I've heard a rumor that one large Scottish council is going to stop providing a list of archaeological contractors to potential developers, because of problems with work they've had done by non-RAOs. Instead, if someone asks how they can find an archaeologist to undertake commercial work, they'll be directed to the RAO list and the phone book. I'm not sure what would happen if the developer found a non-RAO contractor through the phone book and wanted to use them, i.e. whether the Council would say that they couldn't, or whether they'd still accept them if the person had the qualifications and experience to do the work, but I think the decision was based on the fact that they're not obliged to provide a list of contractors, and doing so essentially acts as free advertising for organisations that the HER team feel are not capable of doing the job to a suitable standard (not that being an RAO would necessarily be any guarantee of quality work!)
You know Marcus. He once got lost in his own museum
Quote:If units are not allowed to discriminate and only employ ifa members than how is this practice acceptable?
ROs don't have to employ only IFA members, many units have stated 'IFA members preferred' for years. They just need a 'critical mass' of members. So what's your point?

You have misread my point. It says that units are not allowed to discriminate against non-members in their recruiting (as you say the terms ifa preferred or desirable but never essential). I was asking that as this is the case then it follows that why should councils be able to discriminate. A RO status is not the same as chartered status and you do not have to hold it.

It seems that a move like this is attempting to force units into the IFA whether they like it or not and swelling the numbers by unfair means.

And sorry but I can't say where the councils are without breaching the AUP
I would only see this as a good thing but, unless a few things have changed since I looked into this, I have three questions:

1 - will the IfA be increasing the rate paid by ROs with a turnover of significantly above 1millon? At present the highest fee is for '?1millon and above', which means that the largest organisations (with turnover in the region of 10millon) are paying a proportionately lower fee to be an RO.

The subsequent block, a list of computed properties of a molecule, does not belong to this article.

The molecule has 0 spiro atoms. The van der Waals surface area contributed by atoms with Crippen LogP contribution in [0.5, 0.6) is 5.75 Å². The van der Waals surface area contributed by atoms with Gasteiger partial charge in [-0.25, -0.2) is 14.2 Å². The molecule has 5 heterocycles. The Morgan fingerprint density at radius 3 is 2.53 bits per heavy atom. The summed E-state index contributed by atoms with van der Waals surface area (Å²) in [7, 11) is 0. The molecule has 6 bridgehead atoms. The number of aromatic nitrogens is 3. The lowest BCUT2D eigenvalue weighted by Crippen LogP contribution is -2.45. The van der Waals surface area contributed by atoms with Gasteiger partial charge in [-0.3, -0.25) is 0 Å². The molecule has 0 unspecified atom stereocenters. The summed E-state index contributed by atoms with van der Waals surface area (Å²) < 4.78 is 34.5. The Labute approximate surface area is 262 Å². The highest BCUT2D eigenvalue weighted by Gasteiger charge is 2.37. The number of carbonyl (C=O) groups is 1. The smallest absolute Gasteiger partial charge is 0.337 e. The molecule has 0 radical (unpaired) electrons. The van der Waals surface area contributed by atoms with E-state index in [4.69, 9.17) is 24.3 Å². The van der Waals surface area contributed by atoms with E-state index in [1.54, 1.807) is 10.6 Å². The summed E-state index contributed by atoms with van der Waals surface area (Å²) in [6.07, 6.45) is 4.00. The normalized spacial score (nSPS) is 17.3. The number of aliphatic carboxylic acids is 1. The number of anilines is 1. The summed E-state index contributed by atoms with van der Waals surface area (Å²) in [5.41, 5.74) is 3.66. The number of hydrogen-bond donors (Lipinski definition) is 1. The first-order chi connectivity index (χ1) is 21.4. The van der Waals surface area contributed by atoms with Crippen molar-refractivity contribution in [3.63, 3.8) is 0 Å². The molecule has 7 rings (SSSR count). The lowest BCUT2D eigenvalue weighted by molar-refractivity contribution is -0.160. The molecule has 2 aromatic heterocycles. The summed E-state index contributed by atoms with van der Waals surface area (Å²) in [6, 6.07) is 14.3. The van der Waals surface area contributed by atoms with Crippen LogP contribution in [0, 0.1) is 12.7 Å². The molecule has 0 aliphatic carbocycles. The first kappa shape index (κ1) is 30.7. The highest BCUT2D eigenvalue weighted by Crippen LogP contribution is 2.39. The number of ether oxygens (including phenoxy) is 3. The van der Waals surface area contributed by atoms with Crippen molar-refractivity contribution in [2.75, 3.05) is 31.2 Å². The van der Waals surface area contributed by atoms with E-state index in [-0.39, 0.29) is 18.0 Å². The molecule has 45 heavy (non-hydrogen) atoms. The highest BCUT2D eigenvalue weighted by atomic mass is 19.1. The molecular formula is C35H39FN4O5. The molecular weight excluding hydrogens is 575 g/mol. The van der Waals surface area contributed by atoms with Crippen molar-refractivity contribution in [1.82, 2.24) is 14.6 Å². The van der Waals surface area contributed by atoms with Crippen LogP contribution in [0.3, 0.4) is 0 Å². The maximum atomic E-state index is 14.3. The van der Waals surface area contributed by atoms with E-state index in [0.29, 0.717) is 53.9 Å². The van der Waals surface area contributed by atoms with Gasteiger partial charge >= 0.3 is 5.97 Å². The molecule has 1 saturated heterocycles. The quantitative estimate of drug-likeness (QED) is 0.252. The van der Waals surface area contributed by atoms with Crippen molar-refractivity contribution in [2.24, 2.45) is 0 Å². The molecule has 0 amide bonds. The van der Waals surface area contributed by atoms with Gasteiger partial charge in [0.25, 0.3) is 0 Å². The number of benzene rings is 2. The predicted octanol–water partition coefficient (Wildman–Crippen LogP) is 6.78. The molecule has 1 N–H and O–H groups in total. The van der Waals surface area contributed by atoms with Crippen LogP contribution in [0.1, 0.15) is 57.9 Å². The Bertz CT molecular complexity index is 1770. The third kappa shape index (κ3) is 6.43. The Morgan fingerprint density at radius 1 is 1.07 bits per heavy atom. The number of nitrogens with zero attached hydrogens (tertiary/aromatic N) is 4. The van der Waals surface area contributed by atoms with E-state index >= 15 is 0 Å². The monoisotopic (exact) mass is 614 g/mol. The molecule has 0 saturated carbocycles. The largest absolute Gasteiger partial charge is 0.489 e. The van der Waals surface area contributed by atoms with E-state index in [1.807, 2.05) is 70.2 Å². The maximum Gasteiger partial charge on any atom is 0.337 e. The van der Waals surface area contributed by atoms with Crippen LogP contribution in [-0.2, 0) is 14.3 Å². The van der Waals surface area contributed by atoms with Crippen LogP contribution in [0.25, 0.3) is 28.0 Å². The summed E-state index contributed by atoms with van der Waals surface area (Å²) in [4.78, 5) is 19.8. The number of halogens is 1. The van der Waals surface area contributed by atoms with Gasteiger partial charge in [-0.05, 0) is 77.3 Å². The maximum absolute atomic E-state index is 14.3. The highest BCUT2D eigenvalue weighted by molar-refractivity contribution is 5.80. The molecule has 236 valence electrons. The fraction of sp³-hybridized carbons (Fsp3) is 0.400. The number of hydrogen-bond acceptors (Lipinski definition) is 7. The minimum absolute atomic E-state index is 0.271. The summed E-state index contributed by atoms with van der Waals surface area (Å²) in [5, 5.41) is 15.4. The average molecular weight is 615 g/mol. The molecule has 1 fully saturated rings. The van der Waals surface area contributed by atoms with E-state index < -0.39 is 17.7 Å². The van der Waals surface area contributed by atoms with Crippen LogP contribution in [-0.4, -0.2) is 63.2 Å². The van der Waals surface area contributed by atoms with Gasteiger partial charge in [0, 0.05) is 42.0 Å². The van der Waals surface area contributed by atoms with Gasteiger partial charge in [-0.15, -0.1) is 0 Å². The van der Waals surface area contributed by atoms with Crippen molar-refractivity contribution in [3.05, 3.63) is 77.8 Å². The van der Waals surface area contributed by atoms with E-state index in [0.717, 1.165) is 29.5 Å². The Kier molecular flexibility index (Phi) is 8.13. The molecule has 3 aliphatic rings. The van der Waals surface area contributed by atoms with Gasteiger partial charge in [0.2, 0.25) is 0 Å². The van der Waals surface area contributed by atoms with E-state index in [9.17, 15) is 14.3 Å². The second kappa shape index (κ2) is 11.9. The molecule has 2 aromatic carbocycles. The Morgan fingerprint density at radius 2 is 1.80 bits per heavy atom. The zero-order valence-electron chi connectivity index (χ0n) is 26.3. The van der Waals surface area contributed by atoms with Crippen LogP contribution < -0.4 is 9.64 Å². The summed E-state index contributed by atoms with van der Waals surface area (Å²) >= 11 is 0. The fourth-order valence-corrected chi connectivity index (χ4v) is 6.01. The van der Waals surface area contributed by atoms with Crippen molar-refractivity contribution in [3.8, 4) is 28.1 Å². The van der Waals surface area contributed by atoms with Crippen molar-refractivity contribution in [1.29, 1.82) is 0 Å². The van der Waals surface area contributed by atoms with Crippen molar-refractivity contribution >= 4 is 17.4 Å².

2 - the online and search facility for finding an RO is utter rubbish and needs to be enhanced. At present if you search for one on your doorstep you get the details of every organisation on the list, which I would imagine is quite off-putting for potential clients.

3 - what happens to literal one-man-bands who are in the IfA or small organisations, all of whose staff are members (paid for by their employer or otherwise). What is the point of them paying the RO fee when a larger organisation might have less individual IfA members. I would suggest that any organisation/one man band which is 100% corporate members of the IfA should automatically become an RO. If they are found to have been naughty it would only take one individual to be kicked out and the company would revert to not being an RO.

I still can't understand why counties have lists of contractors - they aren't recommendations and yet in most cases you have to pass certain criteria to get on (that sounds like a recommended list to me, plus would people surely not assume that a list held by the council is a list of reputable companies?). Why not point people in the direction of the IfA and the phone book, or BAJR for that matter, if recommedations are not going to be made?
Quote:without breaching the AUP

Not sure why it would breach the AUP. Unless you're making it up!

Quote:You have misread my point

Oh, I see now what you mean. However, these two areas are not directly related TF are they?